Post your findings here!  Love to chat about this, my all time favorite army come back to prominence (or...  brutalized by unforseen matchup problems, but hey, where's the fun in thinking that way? Lol)

Monday, March 25, 2013

Tau: Our ascension a matter of time.

Strategy in 6E

I thought I would write on the simple idea.  It should not be confused with tactics, which is the deployment and activity of the list to enact its overarching goals (the strategy).  Just some random thoughts on what they are now in 6E and how they are expressed at times.

Okay so before the game starts, there is a strategy.  A plan.  A mode of operation if you will.  That mode of operation is allowed by the units you select...which means...  the units you select must allow you to act in the mode that you want to. 

Seems simple enough right?

Okay, so then before you ever SEE the battlefield and its terrain or how that can affect you; and before you touch pen to paper for a list, you are required to figure out how you want to BEST the opponent.
After looking through the rules there are a few ways to do it, in the strategic sense,  and those strategies inform the list building.  Most armies are some varying degree of reflection on all these thoughts, but probably fall towards one style more than the others:

1.  Morale.  A melee oriented force will attempt to win through crushing the enemies morale in a lightning Blitzkrieg sort of way.  They do not necessarily intend to actually slay every last person they see through the volume of dice, but instead the QUALITTY of the dice they are throwing.  Their intention is to grapple them into submission and/or use dirty tricks to break their actual will.  You see this attempted by things like Deathwing armies, who might have smaller squads whose goal is to simply survive long enough to win a close combat by 2 or 3 and sweep the enemy away.  You can see it in some Dark Eldar armies who attempt a blitzkrieg.  They are not actually doing, numerically, all that many ACTUAL wounds when you  look at at in totality.  Armies like this employ tank shocks and Psyker powers to force morale checks and even wargear in some places.  Anything to basically minimize the amount of deaths necessary in order to gain the result.  Paladin lists kind of represent this strategem at work where they may only kill a couple units when its all said and done, and some HQ's butthey are qualitative kills.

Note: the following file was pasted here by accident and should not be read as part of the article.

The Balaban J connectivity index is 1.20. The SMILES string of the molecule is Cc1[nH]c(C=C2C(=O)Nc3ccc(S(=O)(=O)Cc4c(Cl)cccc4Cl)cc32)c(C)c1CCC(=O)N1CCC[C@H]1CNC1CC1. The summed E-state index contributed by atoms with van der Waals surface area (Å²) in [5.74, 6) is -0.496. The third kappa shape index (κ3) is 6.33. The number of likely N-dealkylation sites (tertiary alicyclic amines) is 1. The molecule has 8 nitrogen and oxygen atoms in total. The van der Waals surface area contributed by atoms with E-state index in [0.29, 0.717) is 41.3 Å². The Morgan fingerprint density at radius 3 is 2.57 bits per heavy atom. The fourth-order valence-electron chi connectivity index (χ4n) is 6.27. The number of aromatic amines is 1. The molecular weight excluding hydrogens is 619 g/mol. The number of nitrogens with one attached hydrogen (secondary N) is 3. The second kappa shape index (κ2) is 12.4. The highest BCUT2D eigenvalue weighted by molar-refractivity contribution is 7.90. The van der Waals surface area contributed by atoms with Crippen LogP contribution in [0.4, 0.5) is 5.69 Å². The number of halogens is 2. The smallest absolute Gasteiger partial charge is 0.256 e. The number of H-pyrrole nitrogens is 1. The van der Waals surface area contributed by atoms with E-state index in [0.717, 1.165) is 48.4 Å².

2.  Casualties:  Morale is a component certainly, but some armies appear to be more about creating overwhelming numbers of wounds such that the enemy simply can't save enough.  They dont tend to be the tougher (higher armor or toughness) armies that try this, as they often will invest heavily into either high attack killers like Yrmgrals and Khornate berzerkers.  They may come in the form of 5 AssaultCannon wielding Speeder units with 5 heavy bolters.  Some Purifier builds attempt this, causing copious wounds in order to simply dissolve the threats into separate puddles so weak they are simply combat inneffective.  Armies that try to win through pure casualties are most penalized by a lack of targets and you will often see people simpy use reserves to counter this to some extent, but such armies can perhaps take advantage of speed (such as in the case of the speeders), allowing them to weather the inevitable hail from their enemies as they close in to contest or just from their own lack of numbers.  Those usiung the strategy will be the most likely to be called one trick ponies as they will feature in many cases, repetitions of what the owner perceives to be the "A List" models in the codex.  You'll hear people talk about "redundancy" a lot if they build a list to this strategem.